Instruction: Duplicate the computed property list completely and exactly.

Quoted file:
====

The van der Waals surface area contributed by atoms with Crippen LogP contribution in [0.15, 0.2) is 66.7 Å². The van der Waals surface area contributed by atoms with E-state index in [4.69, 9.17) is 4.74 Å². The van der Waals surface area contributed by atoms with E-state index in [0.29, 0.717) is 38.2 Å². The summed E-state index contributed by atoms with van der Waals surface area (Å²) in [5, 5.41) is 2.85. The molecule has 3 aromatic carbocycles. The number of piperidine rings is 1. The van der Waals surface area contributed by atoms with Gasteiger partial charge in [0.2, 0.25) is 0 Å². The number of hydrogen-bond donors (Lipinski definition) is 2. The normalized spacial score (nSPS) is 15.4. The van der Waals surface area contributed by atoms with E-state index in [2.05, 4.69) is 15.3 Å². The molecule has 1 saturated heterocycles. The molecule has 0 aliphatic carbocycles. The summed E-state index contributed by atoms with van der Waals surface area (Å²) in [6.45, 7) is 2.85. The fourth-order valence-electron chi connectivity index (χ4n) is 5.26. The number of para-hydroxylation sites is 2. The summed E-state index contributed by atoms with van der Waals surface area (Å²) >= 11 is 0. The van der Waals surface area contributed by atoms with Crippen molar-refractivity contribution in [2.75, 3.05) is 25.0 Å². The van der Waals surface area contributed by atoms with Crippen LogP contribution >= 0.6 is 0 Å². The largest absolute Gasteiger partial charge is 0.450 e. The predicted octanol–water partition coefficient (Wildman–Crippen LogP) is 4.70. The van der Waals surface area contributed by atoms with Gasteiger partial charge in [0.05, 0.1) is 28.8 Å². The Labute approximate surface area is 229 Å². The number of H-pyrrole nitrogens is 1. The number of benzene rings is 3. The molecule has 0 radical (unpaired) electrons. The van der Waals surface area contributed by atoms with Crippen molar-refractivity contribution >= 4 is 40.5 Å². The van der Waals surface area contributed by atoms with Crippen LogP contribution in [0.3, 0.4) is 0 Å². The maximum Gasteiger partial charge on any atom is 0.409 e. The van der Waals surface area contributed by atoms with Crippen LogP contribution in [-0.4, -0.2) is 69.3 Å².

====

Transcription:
The van der Waals surface area contributed by atoms with Crippen LogP contribution in [0.15, 0.2) is 66.7 Å². The van der Waals surface area contributed by atoms with E-state index in [4.69, 9.17) is 4.74 Å². The van der Waals surface area contributed by atoms with E-state index in [0.29, 0.717) is 38.2 Å². The summed E-state index contributed by atoms with van der Waals surface area (Å²) in [5, 5.41) is 2.85. The molecule has 3 aromatic carbocycles. The number of piperidine rings is 1. The van der Waals surface area contributed by atoms with Gasteiger partial charge in [0.2, 0.25) is 0 Å². The number of hydrogen-bond donors (Lipinski definition) is 2. The normalized spacial score (nSPS) is 15.4. The van der Waals surface area contributed by atoms with E-state index in [2.05, 4.69) is 15.3 Å². The molecule has 1 saturated heterocycles. The molecule has 0 aliphatic carbocycles. The summed E-state index contributed by atoms with van der Waals surface area (Å²) in [6.45, 7) is 2.85. The fourth-order valence-electron chi connectivity index (χ4n) is 5.26. The number of para-hydroxylation sites is 2. The summed E-state index contributed by atoms with van der Waals surface area (Å²) >= 11 is 0. The van der Waals surface area contributed by atoms with Crippen molar-refractivity contribution in [2.75, 3.05) is 25.0 Å². The van der Waals surface area contributed by atoms with Crippen LogP contribution >= 0.6 is 0 Å². The largest absolute Gasteiger partial charge is 0.450 e. The predicted octanol–water partition coefficient (Wildman–Crippen LogP) is 4.70. The van der Waals surface area contributed by atoms with Gasteiger partial charge in [0.05, 0.1) is 28.8 Å². The Labute approximate surface area is 229 Å². The number of H-pyrrole nitrogens is 1. The number of benzene rings is 3. The molecule has 0 radical (unpaired) electrons. The van der Waals surface area contributed by atoms with Crippen molar-refractivity contribution >= 4 is 40.5 Å². The van der Waals surface area contributed by atoms with Crippen LogP contribution in [0.3, 0.4) is 0 Å². The maximum Gasteiger partial charge on any atom is 0.409 e. The van der Waals surface area contributed by atoms with Crippen LogP contribution in [-0.4, -0.2) is 69.3 Å².